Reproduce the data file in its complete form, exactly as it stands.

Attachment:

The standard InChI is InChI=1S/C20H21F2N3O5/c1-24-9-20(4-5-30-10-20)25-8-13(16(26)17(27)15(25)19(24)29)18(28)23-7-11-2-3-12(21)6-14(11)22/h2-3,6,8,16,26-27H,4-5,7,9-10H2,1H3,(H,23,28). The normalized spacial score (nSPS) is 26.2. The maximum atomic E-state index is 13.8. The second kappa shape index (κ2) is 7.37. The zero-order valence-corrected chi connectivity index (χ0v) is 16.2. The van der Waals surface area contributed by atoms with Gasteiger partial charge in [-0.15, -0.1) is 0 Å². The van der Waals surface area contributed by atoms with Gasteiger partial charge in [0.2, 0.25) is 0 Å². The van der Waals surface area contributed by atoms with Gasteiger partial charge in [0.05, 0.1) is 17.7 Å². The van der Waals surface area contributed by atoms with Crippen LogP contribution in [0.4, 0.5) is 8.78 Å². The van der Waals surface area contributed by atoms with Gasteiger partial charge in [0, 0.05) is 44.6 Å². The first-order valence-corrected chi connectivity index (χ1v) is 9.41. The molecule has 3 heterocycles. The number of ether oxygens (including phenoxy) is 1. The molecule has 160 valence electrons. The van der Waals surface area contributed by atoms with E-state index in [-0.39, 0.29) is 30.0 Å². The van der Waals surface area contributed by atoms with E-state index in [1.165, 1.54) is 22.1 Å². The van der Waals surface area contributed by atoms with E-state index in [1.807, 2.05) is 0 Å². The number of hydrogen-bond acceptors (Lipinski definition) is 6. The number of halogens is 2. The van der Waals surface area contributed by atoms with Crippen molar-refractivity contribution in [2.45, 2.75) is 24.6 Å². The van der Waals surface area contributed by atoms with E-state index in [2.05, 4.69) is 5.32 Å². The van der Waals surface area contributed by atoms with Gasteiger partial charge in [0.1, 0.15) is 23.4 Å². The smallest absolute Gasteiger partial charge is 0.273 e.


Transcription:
The standard InChI is InChI=1S/C20H21F2N3O5/c1-24-9-20(4-5-30-10-20)25-8-13(16(26)17(27)15(25)19(24)29)18(28)23-7-11-2-3-12(21)6-14(11)22/h2-3,6,8,16,26-27H,4-5,7,9-10H2,1H3,(H,23,28). The normalized spacial score (nSPS) is 26.2. The maximum atomic E-state index is 13.8. The second kappa shape index (κ2) is 7.37. The zero-order valence-corrected chi connectivity index (χ0v) is 16.2. The van der Waals surface area contributed by atoms with Gasteiger partial charge in [-0.15, -0.1) is 0 Å². The van der Waals surface area contributed by atoms with Gasteiger partial charge in [0.2, 0.25) is 0 Å². The van der Waals surface area contributed by atoms with Gasteiger partial charge in [0.05, 0.1) is 17.7 Å². The van der Waals surface area contributed by atoms with Crippen LogP contribution in [0.4, 0.5) is 8.78 Å². The van der Waals surface area contributed by atoms with Gasteiger partial charge in [0, 0.05) is 44.6 Å². The first-order valence-corrected chi connectivity index (χ1v) is 9.41. The molecule has 3 heterocycles. The number of ether oxygens (including phenoxy) is 1. The molecule has 160 valence electrons. The van der Waals surface area contributed by atoms with E-state index in [-0.39, 0.29) is 30.0 Å². The van der Waals surface area contributed by atoms with E-state index in [1.165, 1.54) is 22.1 Å². The van der Waals surface area contributed by atoms with E-state index in [1.807, 2.05) is 0 Å². The number of hydrogen-bond acceptors (Lipinski definition) is 6. The number of halogens is 2. The van der Waals surface area contributed by atoms with Crippen molar-refractivity contribution in [2.45, 2.75) is 24.6 Å². The van der Waals surface area contributed by atoms with E-state index in [2.05, 4.69) is 5.32 Å². The van der Waals surface area contributed by atoms with Gasteiger partial charge in [0.1, 0.15) is 23.4 Å². The smallest absolute Gasteiger partial charge is 0.273 e.